Neil F. Gregory, Stanley D. Nollen, Stoyan Tenev. New Industries from New Places: The Emergence of the Hardware and Software Industries in China and India. Stanford: Stanford Economics and Finance/Stanford University Press, 2009. xvii + 255 pp. $25.95 (paper), ISBN 978-0-8213-6478-9; $70.00 (cloth), ISBN 978-0-8047-6280-9.
Reviewed by Sharmistha Bagchi-Sen (University at Buffalo)
Published on H-Asia (August, 2011)
Commissioned by Sumit Guha (The University of Texas at Austin)
Industrial Locations in India and China
The book New Industries from New Places: The Emergence of the Software and Hardware Industries in China and India focuses on the evolution of hardware and software industries in India and China. The book is divided into four parts. Part 1 provides the rationale for the study and a framework for understanding differences in industry performance in these two countries. Parts 2 and 3 follow the same structure with five chapters each for software and then hardware sectors. The five chapters for each of these sectors form the core of the analytical content presented in this book. These chapters provide a China-India comparative perspective on industry performance, factors of production, the role of management, the effect of the business environment and competition, and a summary of factors behind the success of these sectors in the two countries. Part 4 concludes with two chapters. One chapter focuses on different paths of development of hardware and software industries in the two countries and the final chapter sheds light on emerging trends in these sectors.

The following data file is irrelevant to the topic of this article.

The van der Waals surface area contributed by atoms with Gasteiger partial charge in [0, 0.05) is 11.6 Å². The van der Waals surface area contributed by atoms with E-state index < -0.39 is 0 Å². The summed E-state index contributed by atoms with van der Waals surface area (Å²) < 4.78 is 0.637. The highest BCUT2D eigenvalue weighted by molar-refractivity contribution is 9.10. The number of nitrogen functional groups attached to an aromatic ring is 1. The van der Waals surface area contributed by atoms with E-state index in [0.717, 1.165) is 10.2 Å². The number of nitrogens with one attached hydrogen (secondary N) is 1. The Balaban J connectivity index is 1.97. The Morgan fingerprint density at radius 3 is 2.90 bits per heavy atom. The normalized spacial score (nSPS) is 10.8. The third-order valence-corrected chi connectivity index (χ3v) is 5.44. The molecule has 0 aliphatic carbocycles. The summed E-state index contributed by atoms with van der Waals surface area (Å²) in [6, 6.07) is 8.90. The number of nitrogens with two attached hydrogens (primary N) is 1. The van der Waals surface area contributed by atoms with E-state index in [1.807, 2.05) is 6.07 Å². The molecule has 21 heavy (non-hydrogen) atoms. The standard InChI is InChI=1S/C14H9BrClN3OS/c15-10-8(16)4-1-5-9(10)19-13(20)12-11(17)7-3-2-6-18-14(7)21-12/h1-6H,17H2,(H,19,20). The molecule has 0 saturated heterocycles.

The authors argue the importance of understanding the relationship between technological change and economic development during an era of economic reforms in India and China. The examination of the effects of differential technological change in these two related industries illustrates the success of Indian software and Chinese hardware sectors. Data from World Bank Investment Climate Assessment surveys and direct surveys of managers in China and India by International Finance Corporation are used. Chapter 1 provides a detailed description of the sample and sampling procedures and a discussion of the variables (e.g., firm characteristics). Chapter 2 offers a brief discussion of the conceptual framework--factors of production (labor, capital, land, intermediate inputs), management processes (quality, corporate culture, technology, international alliances), business environment (market competitiveness, institutions and infrastructure, government policy), and demand. These determinants are used to analyze the growth and development of firms in the hardware and software sectors. The legacy of the investment climate is discussed in the next chapter. China’s dependence on foreign direct investment, India’s limited integration in global supply chains, and the scope of the private sector or domestic private investment are the topics covered in this chapter.